When Sarah Hardy’s family moved from Portland, Ore., to Edina, they decided they wanted to live in the Morningside neighborhood because it was an organized neighborhood where people were out and engaged, and it had the walkability similar to where they lived in Portland.
They tried to buy a house that already existed in the neighborhood, but were crestfallen when they didn’t get the house they bid on, she said.
During their search to buy a house, they eventually reached a point where the money they would spend to buy a house was the same as what they would spend to buy a house, tear it down and build a new house that was designed with everything they wanted and needed.
“The math worked for us,” she said.
They picked a lot in Morningside that gave them the illusion of space. The house on the lot looked “tired” – it had been moved to the property and awkwardly added onto several times.
“The house we tore down was truly a tear downer,” she said.
Since moving in last December, she’s learned from attending neighborhood meetings how impacted the neighborhood has been by projects like her house, she said.
“I know we caused some headaches and I regret that,” she said. Despite that, her family has been welcomed into the neighborhood, she said.
They had a good builder who communicated with the neighbors, she said.
When it comes to sensitivity to the neighborhood and communication with the neighbors, “not every builder is the same and not every employee for a builder is the same,” she said.
The issue of what Hardy calls “builder fatigue” in Morningside was the topic of the neighborhood association’s annual meeting. Three pages of the benefits and concerns about the teardowns discussed by residents at the meeting was recently sent to the Edina City Council – four benefits were listed while 26 concerns and six construction-specific impacts were listed.
On the benefits side of the teardown projects, the newly constructed houses add diversity to the housing styles, attract new residents to Morningside, could raise property values and increase the city’s tax base, according to the summary.
The concerns range from changes to yard elevation, how much of the lot is covered by the house, changes to the sun and shade in neighboring yards and changes to privacy.
Residents also have concerns during the construction of the new houses, including construction vehicles blocking access to driveways and making it difficult for vehicles to get through the neighborhood and the wear and tear of streets and sidewalks.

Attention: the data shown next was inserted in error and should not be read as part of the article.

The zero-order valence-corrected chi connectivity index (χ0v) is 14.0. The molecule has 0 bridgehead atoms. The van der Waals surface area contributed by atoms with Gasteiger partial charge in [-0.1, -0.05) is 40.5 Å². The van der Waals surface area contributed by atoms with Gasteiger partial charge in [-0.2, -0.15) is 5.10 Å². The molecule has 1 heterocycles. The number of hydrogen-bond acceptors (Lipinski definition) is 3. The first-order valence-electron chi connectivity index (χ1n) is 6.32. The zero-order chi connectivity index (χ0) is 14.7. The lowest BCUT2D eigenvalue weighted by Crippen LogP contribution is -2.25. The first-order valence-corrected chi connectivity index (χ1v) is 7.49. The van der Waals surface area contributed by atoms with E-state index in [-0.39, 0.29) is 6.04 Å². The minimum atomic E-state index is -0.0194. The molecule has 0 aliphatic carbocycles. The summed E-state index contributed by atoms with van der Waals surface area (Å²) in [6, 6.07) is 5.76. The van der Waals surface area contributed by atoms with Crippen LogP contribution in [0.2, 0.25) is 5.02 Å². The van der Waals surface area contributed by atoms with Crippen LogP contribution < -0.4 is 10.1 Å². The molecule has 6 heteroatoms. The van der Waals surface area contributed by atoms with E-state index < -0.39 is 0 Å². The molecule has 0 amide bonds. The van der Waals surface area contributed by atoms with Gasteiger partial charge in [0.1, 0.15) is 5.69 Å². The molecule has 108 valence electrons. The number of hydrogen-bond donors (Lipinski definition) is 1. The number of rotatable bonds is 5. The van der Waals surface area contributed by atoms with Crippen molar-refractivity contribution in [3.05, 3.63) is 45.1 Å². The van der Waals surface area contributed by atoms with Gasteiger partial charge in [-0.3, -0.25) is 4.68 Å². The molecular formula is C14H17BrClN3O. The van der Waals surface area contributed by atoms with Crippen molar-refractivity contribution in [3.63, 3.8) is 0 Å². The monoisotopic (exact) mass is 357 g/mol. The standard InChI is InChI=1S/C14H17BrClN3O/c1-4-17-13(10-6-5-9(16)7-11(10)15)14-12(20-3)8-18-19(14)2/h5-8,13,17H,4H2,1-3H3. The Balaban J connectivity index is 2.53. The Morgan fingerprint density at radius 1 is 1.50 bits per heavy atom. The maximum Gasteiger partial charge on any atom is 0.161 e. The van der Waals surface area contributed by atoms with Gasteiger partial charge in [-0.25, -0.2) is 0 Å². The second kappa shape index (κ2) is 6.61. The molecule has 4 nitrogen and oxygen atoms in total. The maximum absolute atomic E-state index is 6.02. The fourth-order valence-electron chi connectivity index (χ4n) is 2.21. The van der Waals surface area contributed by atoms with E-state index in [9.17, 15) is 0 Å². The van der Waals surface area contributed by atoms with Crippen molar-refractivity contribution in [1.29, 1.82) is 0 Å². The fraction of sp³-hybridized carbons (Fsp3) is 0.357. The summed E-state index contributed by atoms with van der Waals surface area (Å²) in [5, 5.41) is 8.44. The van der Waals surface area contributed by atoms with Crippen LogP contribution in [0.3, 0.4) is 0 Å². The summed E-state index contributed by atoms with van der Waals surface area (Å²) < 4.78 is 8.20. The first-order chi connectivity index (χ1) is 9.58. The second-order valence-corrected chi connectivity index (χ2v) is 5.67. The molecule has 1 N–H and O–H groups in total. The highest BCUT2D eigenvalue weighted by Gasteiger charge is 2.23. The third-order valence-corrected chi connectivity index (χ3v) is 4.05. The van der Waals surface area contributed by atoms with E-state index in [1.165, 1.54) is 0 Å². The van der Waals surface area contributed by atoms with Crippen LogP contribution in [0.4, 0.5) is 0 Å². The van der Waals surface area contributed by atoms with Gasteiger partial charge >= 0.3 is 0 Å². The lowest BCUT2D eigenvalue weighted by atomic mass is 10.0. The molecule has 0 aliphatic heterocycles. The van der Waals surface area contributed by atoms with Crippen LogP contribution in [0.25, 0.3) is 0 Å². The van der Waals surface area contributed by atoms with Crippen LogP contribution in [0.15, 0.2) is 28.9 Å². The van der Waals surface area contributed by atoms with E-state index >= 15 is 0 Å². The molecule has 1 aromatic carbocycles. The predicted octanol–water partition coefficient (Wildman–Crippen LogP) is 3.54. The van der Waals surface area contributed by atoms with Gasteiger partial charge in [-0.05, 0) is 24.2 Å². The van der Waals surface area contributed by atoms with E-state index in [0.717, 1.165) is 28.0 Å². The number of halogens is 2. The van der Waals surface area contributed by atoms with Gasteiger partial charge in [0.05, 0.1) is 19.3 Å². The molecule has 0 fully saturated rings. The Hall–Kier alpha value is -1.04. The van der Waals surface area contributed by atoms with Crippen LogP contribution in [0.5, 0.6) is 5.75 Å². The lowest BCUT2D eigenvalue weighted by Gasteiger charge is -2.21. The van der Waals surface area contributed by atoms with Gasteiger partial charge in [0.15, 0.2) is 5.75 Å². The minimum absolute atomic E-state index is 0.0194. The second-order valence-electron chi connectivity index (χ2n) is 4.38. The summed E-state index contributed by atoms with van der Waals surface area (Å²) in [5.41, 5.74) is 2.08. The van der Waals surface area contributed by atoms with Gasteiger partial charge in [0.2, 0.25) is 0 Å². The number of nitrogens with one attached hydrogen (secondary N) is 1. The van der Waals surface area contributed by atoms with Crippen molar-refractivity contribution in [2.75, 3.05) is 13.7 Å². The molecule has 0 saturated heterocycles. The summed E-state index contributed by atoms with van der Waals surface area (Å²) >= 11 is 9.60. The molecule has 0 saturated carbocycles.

The boom in the teardowns can be attributed to a combination of several factors, including a push by builders and people wanting to invest the money in a new Edina house.
Steve Schmitz in the Edina office of Coldwell Banker Burnet said that a number of homebuyers already live in Edina. They want to buy a new house, but they don’t want to leave the city, he said.
The teardown trend is something that’s only being seen right now in Edina and within the Wayzata school district’s portion of Minnetonka, said realtor Jack Mazzara of RE/MAX in Edina.
Sprague, who is a realtor, said there’s a demand in Edina because of the low land prices, which is due to the housing recession. The city also has low taxes compared to neighboring cities.
Homebuyers feel they’re getting a lot more value for their dollar when they buy in Edina, he said.
Mazzara said people want to move to Edina for the schools, the quality of life, the low crime rate and the proximity to downtown.
Hovland summarized it, saying, “It’s a place that people want to move to.”
The city is in the middle of a turnover from the bedroom community of the 1950s and 1960s as older retired residents are moving out of their homes and younger families are moving in, Mazzara said.
Schmitz pointed out that the housing supply is old and the demand is for a new housing supply. However, he doesn’t believe that every older house in Edina will be torn down and rebuilt because some people are looking for the older houses and the neighborhoods that have them.
The average home price in Edina means it’s not a “starter community,” Mazzara said. Instead, Edina’s homes are typically the second or third time people have “moved up” because the city is a destination community for homeowners.
People looking to buy a house can go to neighboring cities and find a newer home to buy that’s move-in ready. But they can come to Edina, find an older home that hasn’t had a lot of updating and build the home that they want in its place, he said.
When people move to Edina, they plan to live in the city for a long time and feel OK about investing their money in building a new home from start to finish, he said.
They also feel safe doing a teardown because the see them happening all around the city and therefore, they won’t be the only resident with construction going on, he said.
Builders are also seeing this trend and are optimizing on it.
Building companies are purchasing homes, tearing them down, building new homes on spec and then selling them, he said.
That situation happened next door to Valentine’s “The Middle” house, where the torn down home was the original 1952 two-bedroom, one-story home owned by a 95-year-old man.
After the man died, his children sold the home to a builder for around $170,000. The new home being constructed on the property is a two-story, four-bedroom house with a price around $650,000, according to the realtor’s information.
“The builder told me, ‘We’re going to do this on every lot on the street,’” Valentine said, adding that a builder has twice offered him a buyout. It’s “divide and conquer” on his street, he said.
Valentine said he’s upset because he has spent 37 years in his home, renovating it throughout the years so that it’s now a perfect house for him in his retirement.
“I’m really happy here. I don’t want to leave,” he said. He doesn’t know where he would go if he decided to move.
He notes that if he decided to sell his house to a builder, the new house built on his property would have to be larger than his existing house in order to fit in between the two larger houses.
He also feels that he’ll have a schism with the new neighbors after they move in because of how negatively affected his property is by the under-construction house.
“I want to be nice to the new neighbors, but I don’t know how.”
Edina building permits
2012: 85 as of Oct. 31